D. Bread, Breading, Cakes, and Pastries
Bakery goods do pose Halal concern. Breading on products like fried chicken or cheese sticks or use of breading in stuffing of fillers may contain questionable ingredients like cysteine, fats, oils, colors, flavors, preservatives and alcohol based ingredients. It is important to make sure that no alcohol or un-Halal animal based ingredients are used in breads, breading, cakes or pastries.
E. Fats and Oils
Fats must be derived from Halal slaughtered animals and oils from a plant source. Haram preservatives or processing aids must not be used in vegetable based oil.
F. Alcohol By-Products
Alcohol usually refers to ethyl alcohol. All products or ingredients containing alcohol are prohibited in Islam, even for cooking purpose or in fillings such as for candies. Artificial and natural flavors, colors and some type of meat or vegetable bases may contain alcohol products used to carry the flavor. The level of alcohol in the final food product should be below 0.05% to be acceptable. This amount will vary by country . Vinegar, a by-product of alcohol, is permitted in Islam but it is advisable not to use the words “wine vinegar” in order not to confuse consumers. Amyland Isomers of Amyl Alcohol is not acceptable.
G. Other Ingredients/ Derivatives
It is important to check all ingredients added to Halal Consumables and to Non-Consumables during processing before use to make sure that such ingredients are Halal certified by a certifying organization. The following is a list of some ingredients or derivatives. For more listing of ingredients check with the manufacturer and with your Muslim scholars or advisors for opinions.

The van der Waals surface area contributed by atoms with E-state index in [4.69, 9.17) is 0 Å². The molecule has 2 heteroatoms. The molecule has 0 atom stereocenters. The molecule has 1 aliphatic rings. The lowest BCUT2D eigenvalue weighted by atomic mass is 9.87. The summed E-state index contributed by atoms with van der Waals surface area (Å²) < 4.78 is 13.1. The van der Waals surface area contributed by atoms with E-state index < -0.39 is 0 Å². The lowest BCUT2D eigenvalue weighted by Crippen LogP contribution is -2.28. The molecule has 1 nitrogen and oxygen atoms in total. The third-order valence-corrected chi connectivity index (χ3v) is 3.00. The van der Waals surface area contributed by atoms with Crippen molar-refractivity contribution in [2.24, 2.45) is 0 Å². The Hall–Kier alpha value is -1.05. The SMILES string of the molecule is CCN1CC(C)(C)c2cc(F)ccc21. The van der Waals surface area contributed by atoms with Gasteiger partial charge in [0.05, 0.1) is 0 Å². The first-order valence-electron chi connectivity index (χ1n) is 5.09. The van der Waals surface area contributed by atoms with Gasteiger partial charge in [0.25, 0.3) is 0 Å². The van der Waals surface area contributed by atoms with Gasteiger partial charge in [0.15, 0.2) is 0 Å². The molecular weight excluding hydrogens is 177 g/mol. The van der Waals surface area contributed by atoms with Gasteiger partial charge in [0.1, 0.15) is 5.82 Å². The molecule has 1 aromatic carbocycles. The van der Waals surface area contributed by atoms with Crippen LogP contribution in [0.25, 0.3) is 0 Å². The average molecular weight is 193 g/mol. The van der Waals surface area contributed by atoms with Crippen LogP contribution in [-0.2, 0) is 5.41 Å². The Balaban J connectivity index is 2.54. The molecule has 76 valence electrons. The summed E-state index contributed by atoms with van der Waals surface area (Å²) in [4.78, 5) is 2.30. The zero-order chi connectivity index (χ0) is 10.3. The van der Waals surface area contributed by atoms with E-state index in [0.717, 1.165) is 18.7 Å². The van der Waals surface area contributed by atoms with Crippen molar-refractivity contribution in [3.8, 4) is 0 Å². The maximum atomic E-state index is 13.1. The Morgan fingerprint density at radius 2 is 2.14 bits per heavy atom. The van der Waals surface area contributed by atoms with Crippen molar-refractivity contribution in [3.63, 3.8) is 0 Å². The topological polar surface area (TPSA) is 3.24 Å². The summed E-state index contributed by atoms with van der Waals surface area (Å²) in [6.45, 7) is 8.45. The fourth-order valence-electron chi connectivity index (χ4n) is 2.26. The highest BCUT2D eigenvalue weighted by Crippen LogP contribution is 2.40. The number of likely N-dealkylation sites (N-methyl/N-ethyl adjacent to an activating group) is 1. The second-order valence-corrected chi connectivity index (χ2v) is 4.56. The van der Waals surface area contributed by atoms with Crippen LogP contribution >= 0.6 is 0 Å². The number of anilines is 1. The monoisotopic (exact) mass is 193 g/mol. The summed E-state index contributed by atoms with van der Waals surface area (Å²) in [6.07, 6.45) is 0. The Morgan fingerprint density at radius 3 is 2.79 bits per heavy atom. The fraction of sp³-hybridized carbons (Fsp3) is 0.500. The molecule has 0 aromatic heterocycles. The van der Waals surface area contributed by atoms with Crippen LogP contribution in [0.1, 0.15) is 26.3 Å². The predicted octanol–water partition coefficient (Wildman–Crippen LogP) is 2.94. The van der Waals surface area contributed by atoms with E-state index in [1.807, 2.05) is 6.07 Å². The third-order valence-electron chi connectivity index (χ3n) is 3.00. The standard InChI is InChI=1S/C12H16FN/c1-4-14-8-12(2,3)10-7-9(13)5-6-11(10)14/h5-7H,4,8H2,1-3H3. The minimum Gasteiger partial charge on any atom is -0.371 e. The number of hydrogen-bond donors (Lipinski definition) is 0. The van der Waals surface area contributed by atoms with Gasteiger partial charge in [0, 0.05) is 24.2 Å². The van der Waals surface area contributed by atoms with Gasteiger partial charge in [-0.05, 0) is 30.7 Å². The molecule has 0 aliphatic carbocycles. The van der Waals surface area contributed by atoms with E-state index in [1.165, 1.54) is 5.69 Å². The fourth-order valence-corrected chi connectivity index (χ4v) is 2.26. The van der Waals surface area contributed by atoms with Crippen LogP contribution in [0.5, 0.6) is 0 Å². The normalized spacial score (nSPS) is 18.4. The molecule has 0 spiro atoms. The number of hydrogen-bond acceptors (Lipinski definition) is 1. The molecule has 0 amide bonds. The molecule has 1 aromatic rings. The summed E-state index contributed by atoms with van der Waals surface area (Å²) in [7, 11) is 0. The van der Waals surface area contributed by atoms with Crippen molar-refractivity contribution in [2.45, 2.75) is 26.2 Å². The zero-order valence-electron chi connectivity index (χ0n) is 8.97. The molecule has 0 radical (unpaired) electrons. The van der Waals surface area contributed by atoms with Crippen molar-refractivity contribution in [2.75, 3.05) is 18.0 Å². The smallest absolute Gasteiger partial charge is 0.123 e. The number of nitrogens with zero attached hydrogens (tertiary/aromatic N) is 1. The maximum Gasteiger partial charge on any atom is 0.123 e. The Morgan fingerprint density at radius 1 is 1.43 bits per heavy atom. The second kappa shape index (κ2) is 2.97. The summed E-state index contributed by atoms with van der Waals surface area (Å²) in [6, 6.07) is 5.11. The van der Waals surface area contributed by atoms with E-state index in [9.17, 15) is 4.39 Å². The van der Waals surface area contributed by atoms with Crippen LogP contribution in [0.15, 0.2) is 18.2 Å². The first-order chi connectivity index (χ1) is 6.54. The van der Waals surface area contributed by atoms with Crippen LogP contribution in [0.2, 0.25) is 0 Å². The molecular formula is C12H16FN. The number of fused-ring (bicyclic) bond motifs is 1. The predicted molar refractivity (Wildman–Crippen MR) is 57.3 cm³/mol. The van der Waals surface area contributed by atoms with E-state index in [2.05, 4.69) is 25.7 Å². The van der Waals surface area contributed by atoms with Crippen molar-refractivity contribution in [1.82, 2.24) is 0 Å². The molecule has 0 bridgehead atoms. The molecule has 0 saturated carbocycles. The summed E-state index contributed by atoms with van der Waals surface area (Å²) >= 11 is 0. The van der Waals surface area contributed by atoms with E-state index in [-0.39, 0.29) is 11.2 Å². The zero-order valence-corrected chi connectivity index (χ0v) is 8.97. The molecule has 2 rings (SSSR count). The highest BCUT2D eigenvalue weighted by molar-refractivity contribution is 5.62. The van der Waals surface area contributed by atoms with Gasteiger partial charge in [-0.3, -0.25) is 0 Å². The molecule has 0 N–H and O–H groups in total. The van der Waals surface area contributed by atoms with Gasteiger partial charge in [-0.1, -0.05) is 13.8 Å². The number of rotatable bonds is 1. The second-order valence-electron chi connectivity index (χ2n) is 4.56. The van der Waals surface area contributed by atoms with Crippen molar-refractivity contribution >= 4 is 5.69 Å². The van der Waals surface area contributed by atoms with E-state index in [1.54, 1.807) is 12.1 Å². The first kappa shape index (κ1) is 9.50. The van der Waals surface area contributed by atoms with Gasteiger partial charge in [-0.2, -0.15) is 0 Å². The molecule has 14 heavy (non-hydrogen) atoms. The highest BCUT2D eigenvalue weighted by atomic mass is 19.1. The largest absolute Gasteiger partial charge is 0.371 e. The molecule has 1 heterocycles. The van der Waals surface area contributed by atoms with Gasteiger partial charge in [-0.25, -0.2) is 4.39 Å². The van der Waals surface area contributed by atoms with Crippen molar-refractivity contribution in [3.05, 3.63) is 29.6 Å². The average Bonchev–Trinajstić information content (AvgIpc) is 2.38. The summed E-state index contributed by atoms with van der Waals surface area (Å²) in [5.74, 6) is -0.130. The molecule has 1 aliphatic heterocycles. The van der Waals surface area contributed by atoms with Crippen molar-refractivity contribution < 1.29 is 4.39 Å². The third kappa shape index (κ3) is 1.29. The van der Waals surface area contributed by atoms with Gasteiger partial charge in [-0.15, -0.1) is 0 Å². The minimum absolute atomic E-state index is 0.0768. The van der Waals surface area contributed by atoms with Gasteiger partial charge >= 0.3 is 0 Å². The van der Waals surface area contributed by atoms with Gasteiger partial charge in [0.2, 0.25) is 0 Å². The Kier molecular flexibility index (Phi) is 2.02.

Anti-Caking: All anti foaming agents are acceptable with the exception of Edible Bone Phosphate, animal Stearic Acid and Animal Magnesium Stearate unless derived from Halal slaughtered animals. All vegetable oil or silica based preparations are Halal.
Antioxidants: All acceptable, except Tocopherols unless derived from vegetable oil.
Artificial Sweetening Agents: All Halal.
Clones and GMO’s: The acceptance of Clones of species and Genetically Modified Organisms for Muslim consumption is still questionable. The final status of their approval or not is awaiting Muslim Jurists to decide on. (see also Transgenic below).
Colors: All Halal, providing that animal emulsifier is not used as a carrier or ethanol used as a solvent.
Emulsifiers: Plant derived emulsifiers and those derived from animals that are slaughtered Halal are acceptable.
Enzymes: All plant and microbial enzymes are acceptable. Also enzymes from permissible animals that are slaughtered Halal are acceptable.
Flavor Enhancers: Must not have animal enzymes used as catalysts.
Flour Treatment Agents: Sodium Steroyl Lactylate, Calcium Steroyl Lactylate and L-Cysteine Hydrochloride must be derived from a Halal source.
Food Acids: Lactic Acid must be derived from a Halal source.
Fusel Oil: This is a mixture of several alcohols, chiefly amyl alcohol, produced as a by-product of alcohol fermentation. Fusel Oil is not acceptable for use as flavoring for Halal goods.